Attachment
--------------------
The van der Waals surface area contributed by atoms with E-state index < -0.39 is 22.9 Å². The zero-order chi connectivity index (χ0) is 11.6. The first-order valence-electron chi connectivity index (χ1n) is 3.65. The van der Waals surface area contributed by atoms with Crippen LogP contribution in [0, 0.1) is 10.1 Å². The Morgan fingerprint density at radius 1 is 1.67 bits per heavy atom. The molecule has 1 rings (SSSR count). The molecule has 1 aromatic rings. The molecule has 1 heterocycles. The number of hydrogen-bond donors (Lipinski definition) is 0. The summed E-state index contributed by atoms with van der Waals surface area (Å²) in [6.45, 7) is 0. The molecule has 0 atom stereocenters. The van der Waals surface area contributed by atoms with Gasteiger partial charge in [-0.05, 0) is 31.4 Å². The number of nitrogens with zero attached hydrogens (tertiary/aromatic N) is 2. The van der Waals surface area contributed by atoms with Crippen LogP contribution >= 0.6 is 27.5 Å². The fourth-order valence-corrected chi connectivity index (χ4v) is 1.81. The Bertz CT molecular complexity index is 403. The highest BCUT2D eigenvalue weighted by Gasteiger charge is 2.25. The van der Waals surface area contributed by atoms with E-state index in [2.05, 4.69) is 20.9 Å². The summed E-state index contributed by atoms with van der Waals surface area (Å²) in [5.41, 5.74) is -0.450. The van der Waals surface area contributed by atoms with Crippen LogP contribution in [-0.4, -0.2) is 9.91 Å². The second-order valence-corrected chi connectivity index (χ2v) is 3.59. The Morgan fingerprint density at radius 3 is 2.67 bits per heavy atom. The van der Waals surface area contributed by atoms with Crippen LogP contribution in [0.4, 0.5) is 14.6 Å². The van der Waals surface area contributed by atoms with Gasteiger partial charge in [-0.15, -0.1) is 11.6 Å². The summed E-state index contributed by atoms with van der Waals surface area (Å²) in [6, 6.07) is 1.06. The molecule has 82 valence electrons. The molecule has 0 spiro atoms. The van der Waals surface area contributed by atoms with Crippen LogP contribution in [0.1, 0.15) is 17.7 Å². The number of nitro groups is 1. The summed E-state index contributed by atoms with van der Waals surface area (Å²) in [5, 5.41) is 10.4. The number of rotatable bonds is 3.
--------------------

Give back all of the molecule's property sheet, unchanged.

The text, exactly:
The van der Waals surface area contributed by atoms with E-state index < -0.39 is 22.9 Å². The zero-order chi connectivity index (χ0) is 11.6. The first-order valence-electron chi connectivity index (χ1n) is 3.65. The van der Waals surface area contributed by atoms with Crippen LogP contribution in [0, 0.1) is 10.1 Å². The Morgan fingerprint density at radius 1 is 1.67 bits per heavy atom. The molecule has 1 rings (SSSR count). The molecule has 1 aromatic rings. The molecule has 1 heterocycles. The number of hydrogen-bond donors (Lipinski definition) is 0. The summed E-state index contributed by atoms with van der Waals surface area (Å²) in [6.45, 7) is 0. The molecule has 0 atom stereocenters. The van der Waals surface area contributed by atoms with Gasteiger partial charge in [-0.05, 0) is 31.4 Å². The number of nitrogens with zero attached hydrogens (tertiary/aromatic N) is 2. The van der Waals surface area contributed by atoms with Crippen LogP contribution >= 0.6 is 27.5 Å². The fourth-order valence-corrected chi connectivity index (χ4v) is 1.81. The Bertz CT molecular complexity index is 403. The highest BCUT2D eigenvalue weighted by Gasteiger charge is 2.25. The van der Waals surface area contributed by atoms with E-state index in [2.05, 4.69) is 20.9 Å². The summed E-state index contributed by atoms with van der Waals surface area (Å²) in [5.41, 5.74) is -0.450. The van der Waals surface area contributed by atoms with Crippen LogP contribution in [-0.4, -0.2) is 9.91 Å². The second-order valence-corrected chi connectivity index (χ2v) is 3.59. The Morgan fingerprint density at radius 3 is 2.67 bits per heavy atom. The van der Waals surface area contributed by atoms with Crippen LogP contribution in [0.4, 0.5) is 14.6 Å². The van der Waals surface area contributed by atoms with Gasteiger partial charge in [-0.15, -0.1) is 11.6 Å². The summed E-state index contributed by atoms with van der Waals surface area (Å²) in [6, 6.07) is 1.06. The molecule has 82 valence electrons. The molecule has 0 spiro atoms. The van der Waals surface area contributed by atoms with Crippen LogP contribution in [0.1, 0.15) is 17.7 Å². The number of nitro groups is 1. The summed E-state index contributed by atoms with van der Waals surface area (Å²) in [5, 5.41) is 10.4. The number of rotatable bonds is 3.